At Canada Greenhouse Kits, we proudly know the ins and outs of our stunning and functional greenhouses. Gardening is something we continue to learn about, and we’ve compiled some helpful information we’ve learned over the years. This is general information, but it is always recommended to consult with an expert.
There are many factors that go into what you can garden. Your Plant Hardiness Zone is a pertinent piece of information when deciding what to plant and when. In Canada, we have a wide range of garden zones with vast variation within provinces. The zones range from 0 to 9, with zero being the coldest and nine being the warmest average conditions.
Knowing your zone is a helpful guideline, but it is important to note that garden zones change over time. Our climate is continually changing, and with that, our zones do as well. There are also micro-climates within zones that may not be accounted for.
The zones do not take greenhouses into account. Therefore, having a greenhouse often means you can plant sooner than the dates suggested for given zones.
Importantly, a heated greenhouse will allow for different planting times than non-heated greenhouses, or outdoor gardening.
It is helpful to know your garden zone, but as you become more experienced in the garden, you will learn your specific needs and capabilities.
The Government of Canada created pages to determine your zone. You can determine your Plant Hardiness Zone either by looking at the map, or by searching your province and municipality. Simply visit the headings below, to either view the map or search your Province with the first letter of your area to determine your plant hardiness zone.
Germination (growing from a seed to a plant)
For a seed to germinate, the following are essential: water, oxygen, soil, and warmth (and often light or darkness). Of course, the specifics vary for each plant. Because there is no one size fits all for gardening, learning about the environment you have and what you would like to grow is very important.
An important stage in germination involves the activation of metabolism in the seed’s embryo cells, which requires heat. There is therefore a minimum temperature for germination to occur.
For most plants, the optimum temperatures range between 15-30°C (60 -86°F).
To start seeds in an unheated greenhouse, you will need to check the minimum temperature. If it is above 15°C, most seeds can be planted.
There are also a wide variety of plants that can be germinated below the temperatures listed above. For example, cabbage and parsley can be planted around 4°C, and onion and spinach have germination temperatures closer to 0°C.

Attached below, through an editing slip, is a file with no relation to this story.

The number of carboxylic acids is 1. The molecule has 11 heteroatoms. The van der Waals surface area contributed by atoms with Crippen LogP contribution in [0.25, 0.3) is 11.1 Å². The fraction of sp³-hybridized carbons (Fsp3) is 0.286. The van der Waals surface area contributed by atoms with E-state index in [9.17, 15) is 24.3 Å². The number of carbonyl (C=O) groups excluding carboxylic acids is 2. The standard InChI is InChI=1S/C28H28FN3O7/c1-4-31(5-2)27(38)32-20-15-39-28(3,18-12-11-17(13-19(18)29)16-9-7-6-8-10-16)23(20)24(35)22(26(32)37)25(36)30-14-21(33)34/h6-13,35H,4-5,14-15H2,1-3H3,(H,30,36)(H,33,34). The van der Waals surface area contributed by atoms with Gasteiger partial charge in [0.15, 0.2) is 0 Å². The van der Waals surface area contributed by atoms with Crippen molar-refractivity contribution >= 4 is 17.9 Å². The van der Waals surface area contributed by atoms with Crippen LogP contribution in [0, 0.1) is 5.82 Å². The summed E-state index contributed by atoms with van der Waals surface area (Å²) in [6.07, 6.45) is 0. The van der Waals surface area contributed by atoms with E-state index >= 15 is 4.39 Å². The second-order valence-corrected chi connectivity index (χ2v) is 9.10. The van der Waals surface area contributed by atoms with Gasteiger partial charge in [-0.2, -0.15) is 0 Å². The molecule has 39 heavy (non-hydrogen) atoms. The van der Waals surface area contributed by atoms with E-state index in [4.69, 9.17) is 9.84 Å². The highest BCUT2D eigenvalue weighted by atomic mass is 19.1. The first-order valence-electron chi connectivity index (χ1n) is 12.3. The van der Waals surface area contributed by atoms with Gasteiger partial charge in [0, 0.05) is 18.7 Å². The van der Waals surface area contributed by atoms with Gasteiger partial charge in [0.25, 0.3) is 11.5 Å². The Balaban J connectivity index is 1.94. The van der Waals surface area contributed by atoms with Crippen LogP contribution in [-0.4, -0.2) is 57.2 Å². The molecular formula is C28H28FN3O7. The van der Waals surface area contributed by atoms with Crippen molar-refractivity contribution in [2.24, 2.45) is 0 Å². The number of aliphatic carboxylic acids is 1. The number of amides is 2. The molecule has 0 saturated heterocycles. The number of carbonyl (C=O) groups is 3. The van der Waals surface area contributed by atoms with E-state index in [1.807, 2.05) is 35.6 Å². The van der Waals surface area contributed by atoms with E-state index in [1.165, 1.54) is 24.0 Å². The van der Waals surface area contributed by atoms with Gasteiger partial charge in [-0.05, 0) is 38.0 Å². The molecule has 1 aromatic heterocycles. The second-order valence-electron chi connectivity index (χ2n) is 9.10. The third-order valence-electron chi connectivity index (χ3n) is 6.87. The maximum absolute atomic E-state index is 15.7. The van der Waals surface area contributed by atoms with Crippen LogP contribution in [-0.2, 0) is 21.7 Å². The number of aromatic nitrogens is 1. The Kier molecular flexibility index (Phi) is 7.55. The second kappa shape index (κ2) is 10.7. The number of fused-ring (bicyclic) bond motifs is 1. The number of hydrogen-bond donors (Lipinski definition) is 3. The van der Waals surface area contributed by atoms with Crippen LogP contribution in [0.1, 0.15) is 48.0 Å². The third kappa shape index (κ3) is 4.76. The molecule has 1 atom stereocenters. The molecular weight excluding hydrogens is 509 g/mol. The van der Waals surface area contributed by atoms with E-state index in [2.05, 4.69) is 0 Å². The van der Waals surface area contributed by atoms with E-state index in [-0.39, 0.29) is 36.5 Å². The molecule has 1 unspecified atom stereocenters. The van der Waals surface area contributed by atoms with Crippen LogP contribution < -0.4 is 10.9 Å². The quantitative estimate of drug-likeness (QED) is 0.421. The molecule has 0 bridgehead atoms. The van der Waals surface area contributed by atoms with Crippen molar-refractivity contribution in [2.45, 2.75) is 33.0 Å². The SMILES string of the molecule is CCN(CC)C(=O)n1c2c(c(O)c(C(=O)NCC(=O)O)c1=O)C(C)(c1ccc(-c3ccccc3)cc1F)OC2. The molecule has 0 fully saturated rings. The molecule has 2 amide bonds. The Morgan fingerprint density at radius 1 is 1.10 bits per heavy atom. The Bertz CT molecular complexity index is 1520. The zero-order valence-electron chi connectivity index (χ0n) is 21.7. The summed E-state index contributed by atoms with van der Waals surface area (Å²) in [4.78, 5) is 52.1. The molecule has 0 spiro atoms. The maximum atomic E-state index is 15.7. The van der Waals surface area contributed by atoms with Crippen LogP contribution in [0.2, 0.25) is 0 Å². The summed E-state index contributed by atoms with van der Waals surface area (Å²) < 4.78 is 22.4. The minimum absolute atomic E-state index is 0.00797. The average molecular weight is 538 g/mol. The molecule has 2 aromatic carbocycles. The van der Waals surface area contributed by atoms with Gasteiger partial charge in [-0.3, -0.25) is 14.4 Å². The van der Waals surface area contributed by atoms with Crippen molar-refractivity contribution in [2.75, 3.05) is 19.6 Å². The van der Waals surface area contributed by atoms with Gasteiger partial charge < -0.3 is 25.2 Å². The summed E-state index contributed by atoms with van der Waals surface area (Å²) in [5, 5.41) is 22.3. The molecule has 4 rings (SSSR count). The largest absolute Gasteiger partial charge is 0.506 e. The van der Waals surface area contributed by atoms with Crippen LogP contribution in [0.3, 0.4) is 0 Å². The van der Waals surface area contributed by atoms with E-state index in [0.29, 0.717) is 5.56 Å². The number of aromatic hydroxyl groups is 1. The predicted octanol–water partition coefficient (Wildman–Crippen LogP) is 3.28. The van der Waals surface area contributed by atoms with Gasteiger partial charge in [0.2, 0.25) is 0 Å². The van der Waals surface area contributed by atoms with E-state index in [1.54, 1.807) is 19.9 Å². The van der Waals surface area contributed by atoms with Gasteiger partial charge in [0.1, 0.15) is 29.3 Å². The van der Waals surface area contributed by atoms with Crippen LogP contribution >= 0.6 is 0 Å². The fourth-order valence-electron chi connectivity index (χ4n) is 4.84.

As long as you know the minimum germination temperature of the seed you want to begin growing, you can determine whether the minimum temperature of your unheated greenhouse is suitable. If your greenhouse is not warm enough for the seeds you would like to germinate, you can add heating to your greenhouse.
A heated greenhouse will change what you can plant, and when, in your greenhouse. We have Heating Options available if you are interested in a heated greenhouse.
You might be starting to sense a theme by now that there isn’t quite a universal right answer when it comes to gardening, as there are many factors that go into each decision. This is also true of the location of your greenhouse. The ideal location for your greenhouse is all based on how you plan to use it.
If you intend to grow plants to maturity, or grow in fall and winter, maximizing sunlight is vital. The first choice of location would be south or southeast of your home or other structures that may obstruct light. A southern location will provide the most amount of light, but may require shading in the summer. The next best choice would be east of your home or structures, as it will capture more November to February sunlight than other positions. The least desirable position would be the north side of your home or structures, as it will provide the least amount of sunlight. A greenhouse location that provides full sun exposure in the summer, may be covered by shade in the winter.
While commercial growers tend to prefer a north/south facing greenhouse because it provides even light distribution, some research suggests that your latitude dictates the ideal direction. Regardless, it is suggested that the entrance faces away from prevailing winds to reduce heat loss from cold air entering your greenhouse when opening the greenhouse doors.
We hope you find this information helpful. As we continue to learn more about gardening, we will continue to share with you.